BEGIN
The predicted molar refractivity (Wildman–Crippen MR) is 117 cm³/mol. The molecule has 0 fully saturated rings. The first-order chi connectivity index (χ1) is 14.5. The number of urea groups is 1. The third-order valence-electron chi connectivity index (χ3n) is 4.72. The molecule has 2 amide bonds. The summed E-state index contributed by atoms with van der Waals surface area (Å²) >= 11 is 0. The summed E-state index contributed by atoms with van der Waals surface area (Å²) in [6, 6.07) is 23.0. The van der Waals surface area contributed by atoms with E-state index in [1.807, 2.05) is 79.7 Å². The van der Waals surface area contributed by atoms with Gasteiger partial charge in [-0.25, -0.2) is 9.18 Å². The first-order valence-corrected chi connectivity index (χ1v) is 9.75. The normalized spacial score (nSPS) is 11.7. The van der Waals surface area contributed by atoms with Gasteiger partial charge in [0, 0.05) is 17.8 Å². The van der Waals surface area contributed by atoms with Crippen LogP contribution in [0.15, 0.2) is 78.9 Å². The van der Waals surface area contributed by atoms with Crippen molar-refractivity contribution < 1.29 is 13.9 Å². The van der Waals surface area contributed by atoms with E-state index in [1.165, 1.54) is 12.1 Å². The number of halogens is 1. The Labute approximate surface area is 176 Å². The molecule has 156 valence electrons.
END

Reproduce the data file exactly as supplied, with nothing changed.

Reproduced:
The predicted molar refractivity (Wildman–Crippen MR) is 117 cm³/mol. The molecule has 0 fully saturated rings. The first-order chi connectivity index (χ1) is 14.5. The number of urea groups is 1. The third-order valence-electron chi connectivity index (χ3n) is 4.72. The molecule has 2 amide bonds. The summed E-state index contributed by atoms with van der Waals surface area (Å²) >= 11 is 0. The summed E-state index contributed by atoms with van der Waals surface area (Å²) in [6, 6.07) is 23.0. The van der Waals surface area contributed by atoms with E-state index in [1.807, 2.05) is 79.7 Å². The van der Waals surface area contributed by atoms with Gasteiger partial charge in [-0.25, -0.2) is 9.18 Å². The first-order valence-corrected chi connectivity index (χ1v) is 9.75. The normalized spacial score (nSPS) is 11.7. The van der Waals surface area contributed by atoms with Gasteiger partial charge in [0, 0.05) is 17.8 Å². The van der Waals surface area contributed by atoms with Crippen LogP contribution in [0.15, 0.2) is 78.9 Å². The van der Waals surface area contributed by atoms with Crippen molar-refractivity contribution < 1.29 is 13.9 Å². The van der Waals surface area contributed by atoms with E-state index in [1.165, 1.54) is 12.1 Å². The number of halogens is 1. The Labute approximate surface area is 176 Å². The molecule has 156 valence electrons.